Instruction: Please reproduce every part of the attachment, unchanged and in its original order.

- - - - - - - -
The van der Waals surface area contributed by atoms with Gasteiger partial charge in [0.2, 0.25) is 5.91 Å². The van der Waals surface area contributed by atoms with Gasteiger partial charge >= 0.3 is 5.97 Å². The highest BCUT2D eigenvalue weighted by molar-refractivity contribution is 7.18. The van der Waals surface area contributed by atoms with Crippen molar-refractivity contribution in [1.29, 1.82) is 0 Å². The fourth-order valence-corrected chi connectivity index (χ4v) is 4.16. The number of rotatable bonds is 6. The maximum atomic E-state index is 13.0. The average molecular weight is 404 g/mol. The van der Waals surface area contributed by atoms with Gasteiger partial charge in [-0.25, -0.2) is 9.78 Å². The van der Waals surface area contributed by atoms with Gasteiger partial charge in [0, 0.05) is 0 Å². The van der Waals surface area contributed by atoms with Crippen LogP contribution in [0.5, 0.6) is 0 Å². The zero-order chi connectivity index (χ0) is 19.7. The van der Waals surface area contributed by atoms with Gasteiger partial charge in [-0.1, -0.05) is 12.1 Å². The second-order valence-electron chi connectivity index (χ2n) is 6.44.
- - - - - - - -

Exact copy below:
The van der Waals surface area contributed by atoms with Gasteiger partial charge in [0.2, 0.25) is 5.91 Å². The van der Waals surface area contributed by atoms with Gasteiger partial charge >= 0.3 is 5.97 Å². The highest BCUT2D eigenvalue weighted by molar-refractivity contribution is 7.18. The van der Waals surface area contributed by atoms with Crippen molar-refractivity contribution in [1.29, 1.82) is 0 Å². The fourth-order valence-corrected chi connectivity index (χ4v) is 4.16. The number of rotatable bonds is 6. The maximum atomic E-state index is 13.0. The average molecular weight is 404 g/mol. The van der Waals surface area contributed by atoms with Gasteiger partial charge in [-0.25, -0.2) is 9.78 Å². The van der Waals surface area contributed by atoms with Gasteiger partial charge in [0, 0.05) is 0 Å². The van der Waals surface area contributed by atoms with Crippen LogP contribution in [0.5, 0.6) is 0 Å². The zero-order chi connectivity index (χ0) is 19.7. The van der Waals surface area contributed by atoms with Gasteiger partial charge in [-0.1, -0.05) is 12.1 Å². The second-order valence-electron chi connectivity index (χ2n) is 6.44.